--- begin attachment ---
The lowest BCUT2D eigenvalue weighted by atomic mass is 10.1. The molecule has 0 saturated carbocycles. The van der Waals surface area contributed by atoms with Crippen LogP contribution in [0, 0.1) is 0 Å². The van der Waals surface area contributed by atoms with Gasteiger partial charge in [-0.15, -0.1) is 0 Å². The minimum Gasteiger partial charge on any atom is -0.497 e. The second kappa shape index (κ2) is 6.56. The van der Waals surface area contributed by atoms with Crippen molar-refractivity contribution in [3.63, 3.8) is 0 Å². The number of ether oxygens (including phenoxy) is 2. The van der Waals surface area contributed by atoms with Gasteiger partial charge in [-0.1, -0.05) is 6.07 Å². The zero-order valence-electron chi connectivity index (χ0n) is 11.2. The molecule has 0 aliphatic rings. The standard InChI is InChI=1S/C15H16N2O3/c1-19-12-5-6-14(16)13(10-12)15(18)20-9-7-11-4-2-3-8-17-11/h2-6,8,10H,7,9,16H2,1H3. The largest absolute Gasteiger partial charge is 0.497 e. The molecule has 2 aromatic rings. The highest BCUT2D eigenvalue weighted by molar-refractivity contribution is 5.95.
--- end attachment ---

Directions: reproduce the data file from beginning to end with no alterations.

The lowest BCUT2D eigenvalue weighted by atomic mass is 10.1. The molecule has 0 saturated carbocycles. The van der Waals surface area contributed by atoms with Crippen LogP contribution in [0, 0.1) is 0 Å². The van der Waals surface area contributed by atoms with Gasteiger partial charge in [-0.15, -0.1) is 0 Å². The minimum Gasteiger partial charge on any atom is -0.497 e. The second kappa shape index (κ2) is 6.56. The van der Waals surface area contributed by atoms with Crippen molar-refractivity contribution in [3.63, 3.8) is 0 Å². The number of ether oxygens (including phenoxy) is 2. The van der Waals surface area contributed by atoms with Gasteiger partial charge in [-0.1, -0.05) is 6.07 Å². The zero-order valence-electron chi connectivity index (χ0n) is 11.2. The molecule has 0 aliphatic rings. The standard InChI is InChI=1S/C15H16N2O3/c1-19-12-5-6-14(16)13(10-12)15(18)20-9-7-11-4-2-3-8-17-11/h2-6,8,10H,7,9,16H2,1H3. The largest absolute Gasteiger partial charge is 0.497 e. The molecule has 2 aromatic rings. The highest BCUT2D eigenvalue weighted by molar-refractivity contribution is 5.95.